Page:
|Strangers to Us All||Lawyers and Poetry|
William Wirt was born on November 8, 1772 at Blandensburg, Maryland and died February 18, 1834. He was a prominent lawyer in the early days of the republic, a statesman, and an author. Wirt acted as prosecutor in the conspiracy trial of Aaron Burr in 1807 and served as United States Attorney General from 1817 to 1829. Over the course of his career, he argued over 170 cases before the U.S. Supreme Court. In 1832 Wirt was the unsuccessful nominee of the Anti-Masonic Party for the Presidency of the United States.
Wirt was a friend of St. George Tucker, a fellow lawyer poet and they exchanged manuscripts of poems over the years.
[I wish to thank Margaret Cook, Volunteer, Swem Library, College of William and Mary, for bringing Wirt's endeavors as a poet to my attention.]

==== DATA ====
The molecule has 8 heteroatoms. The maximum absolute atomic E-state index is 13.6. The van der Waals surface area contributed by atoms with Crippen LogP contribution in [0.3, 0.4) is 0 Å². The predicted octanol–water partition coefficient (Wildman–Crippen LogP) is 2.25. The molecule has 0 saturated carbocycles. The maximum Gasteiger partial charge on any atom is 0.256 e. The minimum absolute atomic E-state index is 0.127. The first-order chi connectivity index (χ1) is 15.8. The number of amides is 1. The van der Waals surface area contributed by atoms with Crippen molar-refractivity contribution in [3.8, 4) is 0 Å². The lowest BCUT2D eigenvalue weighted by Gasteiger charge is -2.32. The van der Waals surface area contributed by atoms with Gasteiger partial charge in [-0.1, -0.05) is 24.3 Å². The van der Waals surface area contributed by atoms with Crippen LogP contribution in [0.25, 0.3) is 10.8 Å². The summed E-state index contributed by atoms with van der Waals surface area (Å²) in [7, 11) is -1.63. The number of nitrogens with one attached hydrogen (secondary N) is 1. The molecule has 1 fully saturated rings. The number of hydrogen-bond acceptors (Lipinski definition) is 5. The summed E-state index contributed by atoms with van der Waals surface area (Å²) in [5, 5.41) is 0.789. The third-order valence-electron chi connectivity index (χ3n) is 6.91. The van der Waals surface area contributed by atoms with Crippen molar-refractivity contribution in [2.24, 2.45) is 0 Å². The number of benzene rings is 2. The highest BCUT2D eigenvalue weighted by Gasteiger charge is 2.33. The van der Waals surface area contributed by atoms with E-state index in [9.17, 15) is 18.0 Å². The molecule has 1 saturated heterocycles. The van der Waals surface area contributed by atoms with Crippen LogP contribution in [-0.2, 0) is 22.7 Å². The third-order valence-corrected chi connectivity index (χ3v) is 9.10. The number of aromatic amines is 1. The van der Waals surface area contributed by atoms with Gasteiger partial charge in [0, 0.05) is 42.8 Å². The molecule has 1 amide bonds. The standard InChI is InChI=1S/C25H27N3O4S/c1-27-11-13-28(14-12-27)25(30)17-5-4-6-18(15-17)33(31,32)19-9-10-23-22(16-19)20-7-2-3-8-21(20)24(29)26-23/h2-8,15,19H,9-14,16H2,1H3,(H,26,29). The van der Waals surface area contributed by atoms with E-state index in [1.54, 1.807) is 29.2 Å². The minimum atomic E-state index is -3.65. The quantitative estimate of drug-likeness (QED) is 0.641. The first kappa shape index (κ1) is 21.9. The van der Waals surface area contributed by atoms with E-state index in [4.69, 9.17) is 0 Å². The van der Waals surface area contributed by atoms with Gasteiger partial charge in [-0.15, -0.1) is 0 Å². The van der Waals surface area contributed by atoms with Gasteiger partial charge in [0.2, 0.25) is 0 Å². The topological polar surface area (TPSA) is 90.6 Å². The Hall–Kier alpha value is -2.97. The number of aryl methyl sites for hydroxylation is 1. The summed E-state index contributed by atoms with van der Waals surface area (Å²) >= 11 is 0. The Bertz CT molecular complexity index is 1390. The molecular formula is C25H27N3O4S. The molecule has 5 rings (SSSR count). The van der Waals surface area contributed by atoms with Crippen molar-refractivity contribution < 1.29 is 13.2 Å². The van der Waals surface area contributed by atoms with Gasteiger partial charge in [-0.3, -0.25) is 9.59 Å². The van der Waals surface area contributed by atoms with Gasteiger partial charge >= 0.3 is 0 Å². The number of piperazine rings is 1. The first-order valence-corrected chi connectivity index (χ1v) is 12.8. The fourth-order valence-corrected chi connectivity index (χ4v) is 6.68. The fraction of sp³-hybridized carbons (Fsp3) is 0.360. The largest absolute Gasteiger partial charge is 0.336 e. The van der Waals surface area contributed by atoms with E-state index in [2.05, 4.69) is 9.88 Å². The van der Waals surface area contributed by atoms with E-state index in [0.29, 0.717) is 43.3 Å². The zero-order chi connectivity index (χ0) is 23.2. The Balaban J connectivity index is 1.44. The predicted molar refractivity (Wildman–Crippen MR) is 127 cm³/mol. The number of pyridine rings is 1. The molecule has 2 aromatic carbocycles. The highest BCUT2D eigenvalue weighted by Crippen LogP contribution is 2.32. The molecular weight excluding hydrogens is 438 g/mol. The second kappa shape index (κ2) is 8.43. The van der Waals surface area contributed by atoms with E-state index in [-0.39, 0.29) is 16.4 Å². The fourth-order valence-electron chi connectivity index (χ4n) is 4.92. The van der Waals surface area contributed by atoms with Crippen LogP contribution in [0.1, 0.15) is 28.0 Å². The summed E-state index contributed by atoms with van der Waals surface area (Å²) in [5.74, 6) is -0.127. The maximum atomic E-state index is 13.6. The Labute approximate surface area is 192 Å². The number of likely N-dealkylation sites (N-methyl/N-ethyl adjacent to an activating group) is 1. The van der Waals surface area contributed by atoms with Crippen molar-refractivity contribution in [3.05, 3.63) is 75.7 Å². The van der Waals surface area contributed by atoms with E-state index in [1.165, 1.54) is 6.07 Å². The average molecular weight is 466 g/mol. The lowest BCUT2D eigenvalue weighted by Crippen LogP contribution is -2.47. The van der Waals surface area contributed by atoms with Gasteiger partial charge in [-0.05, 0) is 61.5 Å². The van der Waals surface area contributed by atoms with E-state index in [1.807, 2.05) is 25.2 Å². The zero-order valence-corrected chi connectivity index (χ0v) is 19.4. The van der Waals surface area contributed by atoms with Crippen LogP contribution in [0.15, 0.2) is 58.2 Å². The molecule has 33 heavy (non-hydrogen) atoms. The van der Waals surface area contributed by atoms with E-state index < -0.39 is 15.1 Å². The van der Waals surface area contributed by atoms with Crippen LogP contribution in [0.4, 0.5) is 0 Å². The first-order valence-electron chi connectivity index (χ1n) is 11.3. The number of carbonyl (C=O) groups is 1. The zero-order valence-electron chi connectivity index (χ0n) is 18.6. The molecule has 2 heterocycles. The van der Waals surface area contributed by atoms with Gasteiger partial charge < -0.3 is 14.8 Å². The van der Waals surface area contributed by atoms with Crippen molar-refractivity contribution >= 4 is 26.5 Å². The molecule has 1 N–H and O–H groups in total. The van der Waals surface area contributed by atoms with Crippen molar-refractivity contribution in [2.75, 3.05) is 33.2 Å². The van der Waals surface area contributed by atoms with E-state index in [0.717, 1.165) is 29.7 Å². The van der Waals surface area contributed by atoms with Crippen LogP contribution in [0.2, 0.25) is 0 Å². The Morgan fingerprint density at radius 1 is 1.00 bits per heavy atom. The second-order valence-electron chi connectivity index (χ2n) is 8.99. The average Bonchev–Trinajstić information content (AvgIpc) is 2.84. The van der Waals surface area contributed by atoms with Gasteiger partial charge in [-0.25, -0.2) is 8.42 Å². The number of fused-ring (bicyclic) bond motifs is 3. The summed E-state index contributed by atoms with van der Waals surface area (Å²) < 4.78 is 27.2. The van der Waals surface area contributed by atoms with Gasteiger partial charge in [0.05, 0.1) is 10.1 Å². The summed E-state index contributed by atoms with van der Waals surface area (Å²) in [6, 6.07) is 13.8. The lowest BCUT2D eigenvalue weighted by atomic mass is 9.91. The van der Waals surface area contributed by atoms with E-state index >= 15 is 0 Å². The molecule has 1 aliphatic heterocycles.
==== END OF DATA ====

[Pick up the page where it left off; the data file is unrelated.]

R. Thomas, A Pictorial History of the US of America (Hartford: E. Strong, 1847) [Used with permission of the Florida Center for Instructional Technology]
William Wirt, Sketches of the Life and Character of Patrick Henry (Philadelphia: Published by James Webster, 1817) [online text]
Gregory Kurt Glassner, Adopted Son: The Life, Wit & Wisdom of William Wirt, 1772-1834
Jay B. Hubbell, William Wirt and the Familiar Essay in Virginia, 23 (2) William and Mary College Quarterly Historical Magazine 136 (1943)(2nd series)
Henry M. Dowling, William Wirt, 10 (11) The Green Bag 453 (1898)